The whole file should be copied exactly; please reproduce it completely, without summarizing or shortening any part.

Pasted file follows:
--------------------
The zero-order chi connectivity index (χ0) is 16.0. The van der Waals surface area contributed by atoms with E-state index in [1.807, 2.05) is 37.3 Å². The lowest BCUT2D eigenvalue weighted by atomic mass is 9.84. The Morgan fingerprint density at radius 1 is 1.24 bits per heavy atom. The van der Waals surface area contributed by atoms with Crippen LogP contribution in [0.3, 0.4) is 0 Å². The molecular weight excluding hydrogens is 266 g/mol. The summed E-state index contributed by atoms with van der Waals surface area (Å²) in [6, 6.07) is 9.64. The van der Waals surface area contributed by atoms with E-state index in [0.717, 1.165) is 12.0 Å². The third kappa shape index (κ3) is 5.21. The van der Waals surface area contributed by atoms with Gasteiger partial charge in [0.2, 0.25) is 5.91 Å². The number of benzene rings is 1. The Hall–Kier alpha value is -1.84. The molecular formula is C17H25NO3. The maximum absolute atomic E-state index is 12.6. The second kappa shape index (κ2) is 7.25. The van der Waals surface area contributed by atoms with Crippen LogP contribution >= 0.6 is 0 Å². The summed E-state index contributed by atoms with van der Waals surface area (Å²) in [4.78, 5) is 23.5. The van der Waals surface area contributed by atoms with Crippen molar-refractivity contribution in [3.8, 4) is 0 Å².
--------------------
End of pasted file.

The zero-order chi connectivity index (χ0) is 16.0. The van der Waals surface area contributed by atoms with E-state index in [1.807, 2.05) is 37.3 Å². The lowest BCUT2D eigenvalue weighted by atomic mass is 9.84. The Morgan fingerprint density at radius 1 is 1.24 bits per heavy atom. The van der Waals surface area contributed by atoms with Crippen LogP contribution in [0.3, 0.4) is 0 Å². The molecular weight excluding hydrogens is 266 g/mol. The summed E-state index contributed by atoms with van der Waals surface area (Å²) in [6, 6.07) is 9.64. The van der Waals surface area contributed by atoms with E-state index in [0.717, 1.165) is 12.0 Å². The third kappa shape index (κ3) is 5.21. The van der Waals surface area contributed by atoms with Gasteiger partial charge in [0.2, 0.25) is 5.91 Å². The number of benzene rings is 1. The Hall–Kier alpha value is -1.84. The molecular formula is C17H25NO3. The maximum absolute atomic E-state index is 12.6. The second kappa shape index (κ2) is 7.25. The van der Waals surface area contributed by atoms with Crippen LogP contribution >= 0.6 is 0 Å². The summed E-state index contributed by atoms with van der Waals surface area (Å²) in [4.78, 5) is 23.5. The van der Waals surface area contributed by atoms with Crippen molar-refractivity contribution in [3.8, 4) is 0 Å².